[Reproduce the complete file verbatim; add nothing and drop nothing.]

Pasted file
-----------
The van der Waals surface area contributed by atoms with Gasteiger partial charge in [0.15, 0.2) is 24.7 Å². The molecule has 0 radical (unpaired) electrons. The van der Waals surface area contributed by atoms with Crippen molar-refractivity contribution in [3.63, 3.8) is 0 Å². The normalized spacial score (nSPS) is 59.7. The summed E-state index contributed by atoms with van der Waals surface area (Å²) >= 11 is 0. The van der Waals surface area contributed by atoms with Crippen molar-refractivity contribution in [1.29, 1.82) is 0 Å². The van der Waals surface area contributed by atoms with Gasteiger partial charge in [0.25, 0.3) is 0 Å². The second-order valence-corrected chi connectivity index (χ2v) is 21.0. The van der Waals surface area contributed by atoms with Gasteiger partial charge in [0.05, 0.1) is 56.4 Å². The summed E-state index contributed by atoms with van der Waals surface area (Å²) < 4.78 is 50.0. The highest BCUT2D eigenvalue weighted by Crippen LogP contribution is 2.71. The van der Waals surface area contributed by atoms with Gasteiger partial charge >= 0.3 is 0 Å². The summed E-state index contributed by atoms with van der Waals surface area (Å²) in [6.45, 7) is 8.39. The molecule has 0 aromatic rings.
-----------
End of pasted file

The van der Waals surface area contributed by atoms with Gasteiger partial charge in [0.15, 0.2) is 24.7 Å². The molecule has 0 radical (unpaired) electrons. The van der Waals surface area contributed by atoms with Crippen molar-refractivity contribution in [3.63, 3.8) is 0 Å². The normalized spacial score (nSPS) is 59.7. The summed E-state index contributed by atoms with van der Waals surface area (Å²) >= 11 is 0. The van der Waals surface area contributed by atoms with Crippen molar-refractivity contribution in [1.29, 1.82) is 0 Å². The van der Waals surface area contributed by atoms with Gasteiger partial charge in [0.25, 0.3) is 0 Å². The second-order valence-corrected chi connectivity index (χ2v) is 21.0. The van der Waals surface area contributed by atoms with Gasteiger partial charge in [0.05, 0.1) is 56.4 Å². The summed E-state index contributed by atoms with van der Waals surface area (Å²) < 4.78 is 50.0. The highest BCUT2D eigenvalue weighted by Crippen LogP contribution is 2.71. The van der Waals surface area contributed by atoms with Gasteiger partial charge >= 0.3 is 0 Å². The summed E-state index contributed by atoms with van der Waals surface area (Å²) in [6.45, 7) is 8.39. The molecule has 0 aromatic rings.